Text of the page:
For Immediate Release - March 12, 2013

Division of Professional Licensure Announces Meeting on Private Occupational School Regulations

Requests public input on development of new licensing rules for private occupational schools and their sales representatives

BOSTON – The Division of Professional Licensure today announced that it will hold a meeting on Friday, March 22, to solicit public input for the development of new regulations governing private occupational schools and their sales representatives.

The meeting will be held on March 22, from 10 a.m. to noon, at the Division of Professional Licensure, 1000 Washington St., Conference Room 1D, Boston. DPL invites all interested parties and stakeholders to attend and participate in the meeting, and welcomes the submission of written comments.

“Our experience with the sudden closure of American Career Institute in early January revealed that much work needs to be done to ensure that students, faculty and staff, school administrators and sales representatives have the tools they need to deal with unforeseen circumstances,” said Undersecretary of Consumer Affairs and Business Regulation Barbara Anthony. “These regulations will tackle how to deal with school closures, recordkeeping, and a number of other things important to the proper operation of occupational schools.”

“Occupational schools can play an important role in training people for jobs in many trades and professions,” said DPL Director Mark Kmetz. “Clear and effective regulation can help to ensure that students get the training they pay for and are properly prepared to join the workforce. We will be drafting new regulations and we invite students, former students, instructors, school administrators, sales representatives, and all other interested parties to offer ideas for consideration in the rulemaking process.”

DPL invites comments at the meeting on any topic that may be appropriate for occupational school regulation, including:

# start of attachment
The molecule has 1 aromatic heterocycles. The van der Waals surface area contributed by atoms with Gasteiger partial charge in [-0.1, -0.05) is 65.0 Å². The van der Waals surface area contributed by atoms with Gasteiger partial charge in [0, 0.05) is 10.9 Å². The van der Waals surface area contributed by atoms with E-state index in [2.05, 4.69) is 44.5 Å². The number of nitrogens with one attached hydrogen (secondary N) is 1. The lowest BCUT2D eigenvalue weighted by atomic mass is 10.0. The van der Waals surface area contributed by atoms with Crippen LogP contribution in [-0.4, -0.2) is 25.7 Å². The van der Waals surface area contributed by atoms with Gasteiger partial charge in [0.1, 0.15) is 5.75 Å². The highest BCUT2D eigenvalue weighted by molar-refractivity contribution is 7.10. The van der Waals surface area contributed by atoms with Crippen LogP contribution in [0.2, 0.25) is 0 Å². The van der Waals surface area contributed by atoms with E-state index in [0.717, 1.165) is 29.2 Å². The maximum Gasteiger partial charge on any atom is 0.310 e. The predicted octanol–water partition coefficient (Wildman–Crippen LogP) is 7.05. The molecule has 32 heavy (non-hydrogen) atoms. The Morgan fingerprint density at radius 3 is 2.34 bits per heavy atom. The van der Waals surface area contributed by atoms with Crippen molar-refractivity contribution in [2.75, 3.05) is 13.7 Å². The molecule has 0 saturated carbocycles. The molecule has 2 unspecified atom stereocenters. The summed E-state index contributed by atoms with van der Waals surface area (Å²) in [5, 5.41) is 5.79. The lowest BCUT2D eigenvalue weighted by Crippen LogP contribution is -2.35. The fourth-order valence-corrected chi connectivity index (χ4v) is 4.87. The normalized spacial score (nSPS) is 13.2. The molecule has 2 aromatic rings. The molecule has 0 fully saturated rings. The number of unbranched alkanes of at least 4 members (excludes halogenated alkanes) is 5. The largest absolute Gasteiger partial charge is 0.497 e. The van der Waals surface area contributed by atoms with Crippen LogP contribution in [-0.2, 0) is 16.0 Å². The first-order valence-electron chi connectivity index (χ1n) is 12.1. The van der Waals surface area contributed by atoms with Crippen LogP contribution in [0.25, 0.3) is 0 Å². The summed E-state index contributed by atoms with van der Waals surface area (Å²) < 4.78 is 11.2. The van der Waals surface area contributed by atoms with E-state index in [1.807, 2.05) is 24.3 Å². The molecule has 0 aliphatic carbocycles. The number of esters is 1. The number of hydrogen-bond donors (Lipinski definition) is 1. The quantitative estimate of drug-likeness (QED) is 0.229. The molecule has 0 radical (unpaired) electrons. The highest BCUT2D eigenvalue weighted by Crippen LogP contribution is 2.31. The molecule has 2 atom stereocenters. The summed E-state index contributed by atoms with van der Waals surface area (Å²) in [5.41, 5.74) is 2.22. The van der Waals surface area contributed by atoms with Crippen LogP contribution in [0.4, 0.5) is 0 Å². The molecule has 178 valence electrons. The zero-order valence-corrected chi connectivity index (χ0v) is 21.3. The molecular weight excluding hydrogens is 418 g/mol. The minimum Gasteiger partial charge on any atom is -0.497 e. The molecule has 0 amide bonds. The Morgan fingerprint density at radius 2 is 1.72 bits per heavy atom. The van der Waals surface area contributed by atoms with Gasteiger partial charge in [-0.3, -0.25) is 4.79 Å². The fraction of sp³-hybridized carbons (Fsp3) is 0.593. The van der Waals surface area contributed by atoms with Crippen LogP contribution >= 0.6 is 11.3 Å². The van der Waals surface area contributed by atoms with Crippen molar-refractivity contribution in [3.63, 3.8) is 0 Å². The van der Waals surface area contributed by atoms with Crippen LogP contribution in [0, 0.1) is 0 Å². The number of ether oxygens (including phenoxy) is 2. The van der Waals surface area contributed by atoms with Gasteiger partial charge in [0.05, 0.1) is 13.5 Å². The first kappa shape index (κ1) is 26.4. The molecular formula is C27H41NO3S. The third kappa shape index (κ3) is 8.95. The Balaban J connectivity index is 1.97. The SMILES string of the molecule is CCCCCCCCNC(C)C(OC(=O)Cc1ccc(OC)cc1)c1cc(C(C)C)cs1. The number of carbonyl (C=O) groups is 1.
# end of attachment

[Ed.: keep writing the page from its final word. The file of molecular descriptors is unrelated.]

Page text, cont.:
• The approval of instructors and curriculum;
  • The use of substitute instructors;
  • Recordkeeping practices and whether to require schools to keep both paper and electronic copies of all student records;
  • The enrollment contract and student refunds;
  • Disclosures and advertisements to prospective students;
  • Which schools and programs should be exempt from licensure; and
  • Requirements relating to school closures.

DPL will work with a new Advisory Council on Private Occupational Schools, to be named shortly, on the development of the proposed regulations. After the proposed regulations are drafted, one or more additional public hearings will be held pursuant to the formal rulemaking process.

Under a law enacted last year, DPL assumed responsibility for the licensing and regulation of private occupational schools and their sales representatives. Previously, private occupational schools and their sales representatives were licensed and regulated by the Department of Elementary and Secondary Education. The law provides that the DESE regulations, originally promulgated in 1997, remain in effect unless they are revised or replaced by DPL.

More information on DPL oversight of occupational schools is available on the DPL Occupational Schools webpage, www.mass.gov/dpl/schools. Specific questions about the regulation process or the March 22 meeting should be directed to Rachael Phinney, Board Counsel for the Office of Private Occupational School Education at Rachael.Phinney@state.ma.us or 617-727-9715. 

The Division of Professional Licensure is a regulatory agency within the Office of Consumer Affairs and Business Regulation. The agency is responsible for ensuring regulatory compliance and the integrity of the licensing process for more than 365,000 licensees in trades and professions under the jurisdiction of 31 boards of registration. DPL also licenses and regulates more than 200 private occupational schools currently operating in Massachusetts. Follow DPL on Twitter at @MassDPL

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